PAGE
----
A collection of practical, pre-trip tips to (hopefully) prevent too many embarrassing moments. As I recently had a friend who said he would love a reality TV show following my Belgian mishaps, I’ve added an extra piece to this post — post a comment here or on Instagram to hear the funny embarrassing stories that created these tips! Each tip has a suggestion of a story that’s worth hearing.
- It rains a lot here, so don’t forget an umbrella! The cobblestone streets are slippery and uneven, watch your step or choose to walk on a smoother sidewalk. If it’s snowing or sleeting, expect to fall on your face a few times. Ask me about my first full day in Brussels.
- Once the bus doors close, you can only enter at the front entrance. if you’ve just barely missed the closing of the doors, run to the front and you’ll make it! Blue buttons request a stop and open the door while at a bus stop. On some cars in the metro, you have to PULL the door handles for them to open. Ask me about the multiple times I’ve missed a stop and missed meetings because I couldn’t open a door.
- While the shops dedicated to waffles and their endless toppings are tempting, the best waffles are from the yellow food trucks that are parked around town. They are all 2 euros (plus 1 for toppings). Ask me about the time I bought a waffle with toppings from a shop and then struggled to actually eat it.
- The south of the city is generally safer than the north. Areas around Schuman (European Quarter) or Cimetière d’Ixelles are filled with students and internationals, great spaces to eat and go out.
- Belgian chocolate is expensive. Belgian beer is not. Ask me about my poison of choice.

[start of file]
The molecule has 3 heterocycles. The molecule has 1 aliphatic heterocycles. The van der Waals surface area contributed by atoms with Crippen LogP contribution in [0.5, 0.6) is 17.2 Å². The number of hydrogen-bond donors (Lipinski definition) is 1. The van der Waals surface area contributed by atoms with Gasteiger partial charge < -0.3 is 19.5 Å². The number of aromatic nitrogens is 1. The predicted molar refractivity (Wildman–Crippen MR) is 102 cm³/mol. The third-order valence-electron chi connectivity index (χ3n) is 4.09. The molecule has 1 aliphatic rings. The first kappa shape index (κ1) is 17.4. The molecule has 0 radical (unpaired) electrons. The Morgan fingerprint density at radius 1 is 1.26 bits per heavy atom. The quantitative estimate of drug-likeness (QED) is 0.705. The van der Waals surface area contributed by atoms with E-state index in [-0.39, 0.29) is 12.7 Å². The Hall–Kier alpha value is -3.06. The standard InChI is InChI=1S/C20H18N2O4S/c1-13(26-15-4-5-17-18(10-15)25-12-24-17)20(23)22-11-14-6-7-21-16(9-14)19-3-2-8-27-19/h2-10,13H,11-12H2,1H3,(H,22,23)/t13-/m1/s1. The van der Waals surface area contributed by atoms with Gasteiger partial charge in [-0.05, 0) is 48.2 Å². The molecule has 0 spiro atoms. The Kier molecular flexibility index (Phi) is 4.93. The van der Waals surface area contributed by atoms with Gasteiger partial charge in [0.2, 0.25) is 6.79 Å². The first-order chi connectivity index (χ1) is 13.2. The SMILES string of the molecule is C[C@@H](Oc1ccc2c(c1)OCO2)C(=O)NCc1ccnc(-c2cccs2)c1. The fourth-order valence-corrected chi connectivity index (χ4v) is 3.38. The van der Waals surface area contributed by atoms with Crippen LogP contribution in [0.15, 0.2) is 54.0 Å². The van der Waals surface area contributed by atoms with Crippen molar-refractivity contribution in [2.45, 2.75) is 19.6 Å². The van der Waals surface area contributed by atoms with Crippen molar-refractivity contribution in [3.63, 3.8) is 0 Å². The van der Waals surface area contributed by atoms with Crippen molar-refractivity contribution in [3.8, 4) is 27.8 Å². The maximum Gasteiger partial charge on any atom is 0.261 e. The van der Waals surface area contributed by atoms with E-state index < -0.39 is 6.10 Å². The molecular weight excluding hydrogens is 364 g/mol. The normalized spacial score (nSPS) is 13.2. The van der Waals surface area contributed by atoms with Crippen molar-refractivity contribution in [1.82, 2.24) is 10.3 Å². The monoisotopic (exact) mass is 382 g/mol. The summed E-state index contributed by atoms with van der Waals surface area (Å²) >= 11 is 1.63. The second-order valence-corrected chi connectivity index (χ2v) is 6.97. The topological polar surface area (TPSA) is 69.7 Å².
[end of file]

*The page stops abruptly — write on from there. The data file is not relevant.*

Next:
- There are so many parks! If you have the extra space and the weather’s okay, bring a Frisbee, a picnic blanket, or running shoes! Ask me about the time I wished I was a boy scout.
- Download the STIB app, it shows schedules and maps for all of the public transit in the city! Make sure Google maps is downloaded as well, it shows walking routes, driving routes, and also integrates public transportation routes. Ask me about my life pre-google-maps-download.
- Don’t worry too much about a language barrier — you can speak English! While French and Dutch are the most widely spoken languages in Belgium, you’d be hard-pressed to find anyone in Brussels to who doesn’t at least speak a few words of English. For most, English is their second language (as opposed to their third or fourth, which, shock of shock to Americans, it is normal to have). Ask me about my attempts to learn Dutch or the quality of my “Franglais.”
- A good lunch can be purchased for 5 euros (a simple sandwich usually costs 3 or 3.50). Coffee (espresso, remember! Check out this post for more caffeine help!) is anything from 90 cents from a vending machine to 4 euro cappuccinos. Dinners or restaurant lunches will probably cost between 15-20 euros per person. Ask me about what living with a host family does to one’s coffee consumption.
- Belgians aren’t picky about fashion. Wear whatever makes you comfortable. I’ve seen everything from heels and dresses to sweatpants out on the streets. No fashion judgement here. Ask me about the time I showed up (Belgian-minded) ready to go to a bar in Ireland and was sadly under-dressed.